Housing-related financial support in Finland

Housing-related financial support in Finland

Many types of support are available for housing in Finland. These examples illustrate the possible support through different cases, such as unemployment or single-parenthood.

 

JOBLESS JOHANNA

  • Lives in a rental apartment.
  • Receives unemployment benefits. Unemployment benefits are dependent on, among other things, Johanna’s employment history (time in employment and duration of unemployment) and whether she belongs to an unemployment fund.
    An unemployment fund is often an organisation working in liaison with a trade union, and it answers for the unemployment benefits of its members under certain conditions by paying an unemployment allowance that is proportionate to a person’s earnings.
  • Since Johanna’s unemployment benefits are small, she also receives general housing allowance.
  • If Johanna still does not have enough money to cover her necessary expenses, she can apply for social assistance. Social assistance has to be applied for separately each month. It is a last-resort form of support and so all the income and assets available to the person or family affect its amount.
    Before applying for social assistance, a person has to apply for the primary benefits they are entitled to. Social assistance can only be used for expenses defined in the Act on Social Assistance.

STEFAN THE STUDENT

  • Receives student financial aid, which includes a study grant and student loan guarantee.
  • Receives general housing allowance.
  • Does part-time work as a florist’s assistant during peak times. Can earn small amounts of money without it affecting the amount of support he receives.
  • If Stefan still does not have enough money to cover his necessary expenses, he can apply for social assistance.

PIRKKO THE PENSIONER

  • Lives as a widow in an owner-occupied apartment, so she only has to pay the maintenance charge.
  • Receives earnings-based pension.
  • Receives pensioners’ housing allowance because her pension is not large enough to cover the maintenance charge.
    In Finland, limited liability housing companies usually own dwellings in apartment buildings and terraced houses. When a person buys an apartment, they become a shareholder in the limited liability housing company.
    The maintenance charge is a payment that the stakeholder is required to pay the company to cover its maintenance expenses.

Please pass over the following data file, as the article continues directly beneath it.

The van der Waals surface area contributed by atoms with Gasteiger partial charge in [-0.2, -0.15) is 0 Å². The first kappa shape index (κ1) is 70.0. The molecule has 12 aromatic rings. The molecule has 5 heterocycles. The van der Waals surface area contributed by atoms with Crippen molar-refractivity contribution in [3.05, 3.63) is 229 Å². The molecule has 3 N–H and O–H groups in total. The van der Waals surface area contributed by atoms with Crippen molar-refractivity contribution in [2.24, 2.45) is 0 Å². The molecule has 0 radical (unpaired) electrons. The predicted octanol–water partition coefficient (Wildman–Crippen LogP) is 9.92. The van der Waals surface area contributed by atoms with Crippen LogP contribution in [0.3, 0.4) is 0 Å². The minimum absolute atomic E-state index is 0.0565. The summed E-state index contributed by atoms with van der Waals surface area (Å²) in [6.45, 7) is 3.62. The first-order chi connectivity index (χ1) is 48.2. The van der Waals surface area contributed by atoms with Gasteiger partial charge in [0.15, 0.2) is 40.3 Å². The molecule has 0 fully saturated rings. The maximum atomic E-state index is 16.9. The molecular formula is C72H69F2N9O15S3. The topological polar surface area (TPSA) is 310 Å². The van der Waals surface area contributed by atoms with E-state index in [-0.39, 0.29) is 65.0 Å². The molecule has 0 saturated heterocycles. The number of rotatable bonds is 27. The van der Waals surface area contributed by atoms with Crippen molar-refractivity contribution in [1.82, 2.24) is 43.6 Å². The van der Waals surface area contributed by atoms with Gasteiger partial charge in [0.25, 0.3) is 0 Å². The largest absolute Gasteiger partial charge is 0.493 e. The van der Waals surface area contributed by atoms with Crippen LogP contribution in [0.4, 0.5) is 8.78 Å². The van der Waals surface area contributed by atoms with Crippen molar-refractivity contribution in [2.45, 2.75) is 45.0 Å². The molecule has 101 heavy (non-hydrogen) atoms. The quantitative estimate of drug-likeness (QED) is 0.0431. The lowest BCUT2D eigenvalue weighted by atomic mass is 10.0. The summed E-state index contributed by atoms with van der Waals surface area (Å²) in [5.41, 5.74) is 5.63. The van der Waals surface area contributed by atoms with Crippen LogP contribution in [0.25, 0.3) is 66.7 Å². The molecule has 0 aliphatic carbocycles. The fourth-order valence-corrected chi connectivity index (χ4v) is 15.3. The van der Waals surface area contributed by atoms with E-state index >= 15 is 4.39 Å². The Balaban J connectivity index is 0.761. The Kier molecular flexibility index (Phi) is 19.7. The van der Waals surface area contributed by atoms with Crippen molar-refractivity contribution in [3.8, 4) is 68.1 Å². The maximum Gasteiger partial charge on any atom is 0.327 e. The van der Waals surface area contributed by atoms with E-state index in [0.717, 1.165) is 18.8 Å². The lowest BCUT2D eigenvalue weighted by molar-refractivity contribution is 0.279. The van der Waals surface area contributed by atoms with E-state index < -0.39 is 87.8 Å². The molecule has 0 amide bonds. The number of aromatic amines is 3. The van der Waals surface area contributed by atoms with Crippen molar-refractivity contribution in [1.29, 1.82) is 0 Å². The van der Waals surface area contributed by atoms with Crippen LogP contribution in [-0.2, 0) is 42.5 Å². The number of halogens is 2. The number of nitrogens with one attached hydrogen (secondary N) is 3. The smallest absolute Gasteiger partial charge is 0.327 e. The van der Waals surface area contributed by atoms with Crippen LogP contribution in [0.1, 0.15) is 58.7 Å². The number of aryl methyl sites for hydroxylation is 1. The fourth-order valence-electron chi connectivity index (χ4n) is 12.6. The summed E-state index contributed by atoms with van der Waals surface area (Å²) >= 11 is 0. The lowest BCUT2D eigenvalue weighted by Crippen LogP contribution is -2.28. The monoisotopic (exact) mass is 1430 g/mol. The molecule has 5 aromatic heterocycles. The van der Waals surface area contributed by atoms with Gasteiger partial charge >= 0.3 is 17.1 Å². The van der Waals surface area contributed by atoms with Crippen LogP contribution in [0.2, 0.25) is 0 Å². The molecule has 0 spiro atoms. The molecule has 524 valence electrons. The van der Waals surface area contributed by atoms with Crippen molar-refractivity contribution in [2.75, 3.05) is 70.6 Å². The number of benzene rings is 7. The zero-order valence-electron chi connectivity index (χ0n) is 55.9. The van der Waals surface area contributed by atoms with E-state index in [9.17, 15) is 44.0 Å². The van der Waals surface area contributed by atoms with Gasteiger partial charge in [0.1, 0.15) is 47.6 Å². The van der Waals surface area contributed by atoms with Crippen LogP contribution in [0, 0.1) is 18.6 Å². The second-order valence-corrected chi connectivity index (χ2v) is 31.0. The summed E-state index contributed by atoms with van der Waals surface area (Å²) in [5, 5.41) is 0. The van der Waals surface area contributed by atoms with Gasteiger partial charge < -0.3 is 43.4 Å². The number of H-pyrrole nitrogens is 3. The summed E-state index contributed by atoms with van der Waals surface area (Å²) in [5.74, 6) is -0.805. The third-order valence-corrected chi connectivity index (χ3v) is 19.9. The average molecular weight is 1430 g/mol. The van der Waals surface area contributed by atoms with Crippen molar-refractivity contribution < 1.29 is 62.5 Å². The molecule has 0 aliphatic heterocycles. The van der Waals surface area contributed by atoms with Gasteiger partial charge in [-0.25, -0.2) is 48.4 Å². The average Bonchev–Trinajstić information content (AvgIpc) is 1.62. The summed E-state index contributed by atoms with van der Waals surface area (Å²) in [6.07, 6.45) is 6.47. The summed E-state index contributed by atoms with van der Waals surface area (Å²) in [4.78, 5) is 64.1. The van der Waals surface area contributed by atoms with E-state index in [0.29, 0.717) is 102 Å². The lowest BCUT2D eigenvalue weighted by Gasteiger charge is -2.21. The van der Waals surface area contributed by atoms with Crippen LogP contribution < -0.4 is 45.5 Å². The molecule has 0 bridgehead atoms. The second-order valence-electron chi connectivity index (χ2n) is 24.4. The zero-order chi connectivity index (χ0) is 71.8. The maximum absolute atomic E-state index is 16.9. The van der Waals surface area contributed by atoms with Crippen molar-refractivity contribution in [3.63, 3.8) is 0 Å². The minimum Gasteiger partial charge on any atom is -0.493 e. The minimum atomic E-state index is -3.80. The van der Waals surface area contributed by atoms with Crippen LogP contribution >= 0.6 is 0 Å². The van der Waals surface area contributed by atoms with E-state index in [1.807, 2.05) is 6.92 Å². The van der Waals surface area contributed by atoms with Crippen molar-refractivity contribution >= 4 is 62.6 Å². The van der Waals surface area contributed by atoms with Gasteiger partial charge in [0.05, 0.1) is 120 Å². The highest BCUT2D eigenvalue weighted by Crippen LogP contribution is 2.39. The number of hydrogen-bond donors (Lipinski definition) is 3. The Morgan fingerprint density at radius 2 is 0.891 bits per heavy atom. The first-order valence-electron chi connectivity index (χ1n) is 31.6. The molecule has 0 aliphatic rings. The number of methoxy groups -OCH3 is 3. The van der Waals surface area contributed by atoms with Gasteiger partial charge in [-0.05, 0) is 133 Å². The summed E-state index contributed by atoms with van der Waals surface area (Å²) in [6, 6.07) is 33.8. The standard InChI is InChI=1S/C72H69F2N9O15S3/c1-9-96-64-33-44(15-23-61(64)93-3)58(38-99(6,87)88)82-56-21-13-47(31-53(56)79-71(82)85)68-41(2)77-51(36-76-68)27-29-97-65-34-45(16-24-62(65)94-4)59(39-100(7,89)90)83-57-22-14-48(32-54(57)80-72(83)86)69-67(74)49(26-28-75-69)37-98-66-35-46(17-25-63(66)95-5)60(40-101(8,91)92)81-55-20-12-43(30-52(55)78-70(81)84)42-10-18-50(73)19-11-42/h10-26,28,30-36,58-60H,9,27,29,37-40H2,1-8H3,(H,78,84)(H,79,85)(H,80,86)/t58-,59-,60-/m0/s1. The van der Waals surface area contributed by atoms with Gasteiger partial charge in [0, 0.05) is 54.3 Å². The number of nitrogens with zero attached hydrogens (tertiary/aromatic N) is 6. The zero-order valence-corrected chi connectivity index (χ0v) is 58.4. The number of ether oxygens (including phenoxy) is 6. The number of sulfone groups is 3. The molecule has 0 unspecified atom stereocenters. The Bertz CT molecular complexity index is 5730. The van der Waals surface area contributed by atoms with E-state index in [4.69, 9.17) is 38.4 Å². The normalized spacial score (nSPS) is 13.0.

• If Pirkko still does not have enough money for her basic expenses, she can apply for social assistance.

 

This article was first published in our book A Home of Your Own (2017). 

SIMO THE SINGLE FATHER

  • A father of 1- and 2-year-olds, looks after his children at home.
  • Lives in an owner-occupied apartment.
  • Receives home care allowance and child benefit.
  • If the children’s mother does not take care of their maintenance or pay child support, Simo is entitled to receive a maintenance allowance from the Social Insurance Institution of Finland.
  • Since Simo’s benefits are not enough to pay the family’s housing expences he also receives general housing allowance.
  • If Simo still does not have enough money to cover his basic expenses, he can apply for social assistance.

LOW-INCOME LASSE

  • Lives in a rental apartment.
  • Is employed as a part-time warehouse worker, but the salary is not enough to pay his rent.
  • Receives general housing allowance, the amount of which is determined by the joint income of Lasse and his live-in partner.
  • If Lasse still does not have enough money for his necessary expenses, he can apply for social assistance.

DANIEL THE DISABILITY PENSIONER

  • Lives in a rental apartment in a supported housing unit, with his own lease.
  • Receives disability pension.
  • Because Daniel’s benefits are not enough to pay the rent, he also receives pensioners’ housing allowance.
  • If Daniel still does not have enough money for his necessary expenses, he can apply for social assistance.

 

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